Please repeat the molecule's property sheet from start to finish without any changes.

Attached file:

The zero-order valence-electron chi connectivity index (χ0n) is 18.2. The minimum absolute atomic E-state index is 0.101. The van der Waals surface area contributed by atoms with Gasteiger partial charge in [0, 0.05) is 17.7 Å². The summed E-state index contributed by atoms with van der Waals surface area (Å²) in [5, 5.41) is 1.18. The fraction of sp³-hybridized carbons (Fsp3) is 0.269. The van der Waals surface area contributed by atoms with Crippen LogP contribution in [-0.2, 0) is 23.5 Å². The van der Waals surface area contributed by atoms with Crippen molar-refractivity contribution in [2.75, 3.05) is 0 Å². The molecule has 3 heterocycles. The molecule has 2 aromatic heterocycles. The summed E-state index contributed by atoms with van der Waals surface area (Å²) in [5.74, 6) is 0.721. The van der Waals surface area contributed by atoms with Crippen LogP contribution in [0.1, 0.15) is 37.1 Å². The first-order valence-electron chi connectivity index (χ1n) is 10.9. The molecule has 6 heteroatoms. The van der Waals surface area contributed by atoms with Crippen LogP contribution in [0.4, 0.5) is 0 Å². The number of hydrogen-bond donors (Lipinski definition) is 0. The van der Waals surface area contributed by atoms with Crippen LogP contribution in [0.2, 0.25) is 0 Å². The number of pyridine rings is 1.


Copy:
The zero-order valence-electron chi connectivity index (χ0n) is 18.2. The minimum absolute atomic E-state index is 0.101. The van der Waals surface area contributed by atoms with Gasteiger partial charge in [0, 0.05) is 17.7 Å². The summed E-state index contributed by atoms with van der Waals surface area (Å²) in [5, 5.41) is 1.18. The fraction of sp³-hybridized carbons (Fsp3) is 0.269. The van der Waals surface area contributed by atoms with Crippen LogP contribution in [-0.2, 0) is 23.5 Å². The van der Waals surface area contributed by atoms with Crippen molar-refractivity contribution in [2.75, 3.05) is 0 Å². The molecule has 3 heterocycles. The molecule has 2 aromatic heterocycles. The summed E-state index contributed by atoms with van der Waals surface area (Å²) in [5.74, 6) is 0.721. The van der Waals surface area contributed by atoms with Crippen LogP contribution in [0.1, 0.15) is 37.1 Å². The first-order valence-electron chi connectivity index (χ1n) is 10.9. The molecule has 6 heteroatoms. The van der Waals surface area contributed by atoms with Crippen LogP contribution in [0.4, 0.5) is 0 Å². The number of hydrogen-bond donors (Lipinski definition) is 0. The van der Waals surface area contributed by atoms with Crippen LogP contribution in [0.2, 0.25) is 0 Å². The number of pyridine rings is 1.